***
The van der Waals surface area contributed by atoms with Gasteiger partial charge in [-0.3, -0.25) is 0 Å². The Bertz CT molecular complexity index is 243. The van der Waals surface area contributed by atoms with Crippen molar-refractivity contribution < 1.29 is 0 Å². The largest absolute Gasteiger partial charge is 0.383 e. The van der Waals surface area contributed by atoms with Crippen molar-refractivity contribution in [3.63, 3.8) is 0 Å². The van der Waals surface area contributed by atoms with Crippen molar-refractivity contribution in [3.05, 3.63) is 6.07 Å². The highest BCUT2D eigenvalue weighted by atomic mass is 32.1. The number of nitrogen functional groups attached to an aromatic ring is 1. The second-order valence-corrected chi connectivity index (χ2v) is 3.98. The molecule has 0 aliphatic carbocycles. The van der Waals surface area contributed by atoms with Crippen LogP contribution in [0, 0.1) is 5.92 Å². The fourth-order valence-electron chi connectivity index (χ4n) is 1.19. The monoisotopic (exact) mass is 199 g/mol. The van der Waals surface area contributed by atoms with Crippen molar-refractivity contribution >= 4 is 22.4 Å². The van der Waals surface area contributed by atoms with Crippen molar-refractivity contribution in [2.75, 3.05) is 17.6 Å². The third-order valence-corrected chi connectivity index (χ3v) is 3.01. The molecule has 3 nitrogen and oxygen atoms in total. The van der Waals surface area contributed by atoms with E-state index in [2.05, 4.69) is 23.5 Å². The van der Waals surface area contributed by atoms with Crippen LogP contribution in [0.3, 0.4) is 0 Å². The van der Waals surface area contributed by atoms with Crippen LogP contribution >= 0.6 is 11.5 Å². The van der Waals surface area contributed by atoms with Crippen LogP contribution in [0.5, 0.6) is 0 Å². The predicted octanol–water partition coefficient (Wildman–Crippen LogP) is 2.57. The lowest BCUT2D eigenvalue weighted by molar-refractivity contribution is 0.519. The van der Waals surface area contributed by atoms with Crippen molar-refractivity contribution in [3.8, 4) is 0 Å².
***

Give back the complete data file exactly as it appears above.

The van der Waals surface area contributed by atoms with Gasteiger partial charge in [-0.3, -0.25) is 0 Å². The Bertz CT molecular complexity index is 243. The van der Waals surface area contributed by atoms with Crippen molar-refractivity contribution < 1.29 is 0 Å². The largest absolute Gasteiger partial charge is 0.383 e. The van der Waals surface area contributed by atoms with Crippen molar-refractivity contribution in [3.63, 3.8) is 0 Å². The van der Waals surface area contributed by atoms with Crippen molar-refractivity contribution in [3.05, 3.63) is 6.07 Å². The highest BCUT2D eigenvalue weighted by atomic mass is 32.1. The number of nitrogen functional groups attached to an aromatic ring is 1. The second-order valence-corrected chi connectivity index (χ2v) is 3.98. The molecule has 0 aliphatic carbocycles. The van der Waals surface area contributed by atoms with Crippen LogP contribution in [0, 0.1) is 5.92 Å². The fourth-order valence-electron chi connectivity index (χ4n) is 1.19. The monoisotopic (exact) mass is 199 g/mol. The van der Waals surface area contributed by atoms with Crippen molar-refractivity contribution >= 4 is 22.4 Å². The van der Waals surface area contributed by atoms with Crippen molar-refractivity contribution in [2.75, 3.05) is 17.6 Å². The third-order valence-corrected chi connectivity index (χ3v) is 3.01. The molecule has 3 nitrogen and oxygen atoms in total. The van der Waals surface area contributed by atoms with E-state index in [2.05, 4.69) is 23.5 Å². The van der Waals surface area contributed by atoms with Crippen LogP contribution in [0.3, 0.4) is 0 Å². The van der Waals surface area contributed by atoms with Crippen LogP contribution >= 0.6 is 11.5 Å². The van der Waals surface area contributed by atoms with Crippen LogP contribution in [0.5, 0.6) is 0 Å². The predicted octanol–water partition coefficient (Wildman–Crippen LogP) is 2.57. The lowest BCUT2D eigenvalue weighted by molar-refractivity contribution is 0.519. The van der Waals surface area contributed by atoms with Crippen molar-refractivity contribution in [3.8, 4) is 0 Å².